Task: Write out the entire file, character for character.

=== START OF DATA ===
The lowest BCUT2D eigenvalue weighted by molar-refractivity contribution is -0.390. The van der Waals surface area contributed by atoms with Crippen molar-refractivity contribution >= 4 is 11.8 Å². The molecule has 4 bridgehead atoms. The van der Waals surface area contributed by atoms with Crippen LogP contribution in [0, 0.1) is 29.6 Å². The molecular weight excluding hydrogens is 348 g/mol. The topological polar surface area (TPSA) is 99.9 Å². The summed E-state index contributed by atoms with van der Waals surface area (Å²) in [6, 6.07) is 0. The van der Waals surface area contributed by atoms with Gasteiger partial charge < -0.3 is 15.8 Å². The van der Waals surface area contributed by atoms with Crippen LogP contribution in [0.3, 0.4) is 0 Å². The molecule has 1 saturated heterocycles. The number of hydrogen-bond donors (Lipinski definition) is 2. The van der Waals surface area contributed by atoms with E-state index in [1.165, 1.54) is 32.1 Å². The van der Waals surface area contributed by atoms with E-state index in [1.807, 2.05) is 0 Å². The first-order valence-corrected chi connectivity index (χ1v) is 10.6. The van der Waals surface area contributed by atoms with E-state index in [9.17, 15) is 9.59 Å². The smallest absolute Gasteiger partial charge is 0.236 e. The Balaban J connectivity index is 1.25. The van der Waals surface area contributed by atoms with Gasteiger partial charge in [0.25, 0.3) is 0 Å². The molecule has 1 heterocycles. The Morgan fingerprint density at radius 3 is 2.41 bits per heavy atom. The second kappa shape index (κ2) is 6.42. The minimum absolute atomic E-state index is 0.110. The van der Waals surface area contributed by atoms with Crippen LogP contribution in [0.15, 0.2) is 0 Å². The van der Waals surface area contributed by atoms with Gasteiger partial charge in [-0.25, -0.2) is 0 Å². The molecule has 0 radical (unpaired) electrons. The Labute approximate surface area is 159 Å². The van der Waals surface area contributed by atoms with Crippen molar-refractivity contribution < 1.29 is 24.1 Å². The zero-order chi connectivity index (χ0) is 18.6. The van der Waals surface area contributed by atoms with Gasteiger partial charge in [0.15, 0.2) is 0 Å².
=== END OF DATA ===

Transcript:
The lowest BCUT2D eigenvalue weighted by molar-refractivity contribution is -0.390. The van der Waals surface area contributed by atoms with Crippen molar-refractivity contribution >= 4 is 11.8 Å². The molecule has 4 bridgehead atoms. The van der Waals surface area contributed by atoms with Crippen LogP contribution in [0, 0.1) is 29.6 Å². The molecular weight excluding hydrogens is 348 g/mol. The topological polar surface area (TPSA) is 99.9 Å². The summed E-state index contributed by atoms with van der Waals surface area (Å²) in [6, 6.07) is 0. The van der Waals surface area contributed by atoms with Gasteiger partial charge < -0.3 is 15.8 Å². The van der Waals surface area contributed by atoms with Crippen LogP contribution in [0.3, 0.4) is 0 Å². The molecule has 1 saturated heterocycles. The number of hydrogen-bond donors (Lipinski definition) is 2. The van der Waals surface area contributed by atoms with E-state index in [1.165, 1.54) is 32.1 Å². The van der Waals surface area contributed by atoms with E-state index in [1.807, 2.05) is 0 Å². The first-order valence-corrected chi connectivity index (χ1v) is 10.6. The van der Waals surface area contributed by atoms with E-state index in [9.17, 15) is 9.59 Å². The smallest absolute Gasteiger partial charge is 0.236 e. The Balaban J connectivity index is 1.25. The van der Waals surface area contributed by atoms with Gasteiger partial charge in [0.25, 0.3) is 0 Å². The molecule has 1 heterocycles. The Morgan fingerprint density at radius 3 is 2.41 bits per heavy atom. The second kappa shape index (κ2) is 6.42. The minimum absolute atomic E-state index is 0.110. The van der Waals surface area contributed by atoms with Crippen LogP contribution in [0.15, 0.2) is 0 Å². The van der Waals surface area contributed by atoms with Gasteiger partial charge in [-0.25, -0.2) is 0 Å². The molecule has 0 radical (unpaired) electrons. The Labute approximate surface area is 159 Å². The van der Waals surface area contributed by atoms with Crippen molar-refractivity contribution < 1.29 is 24.1 Å². The zero-order chi connectivity index (χ0) is 18.6. The van der Waals surface area contributed by atoms with Gasteiger partial charge in [0.15, 0.2) is 0 Å².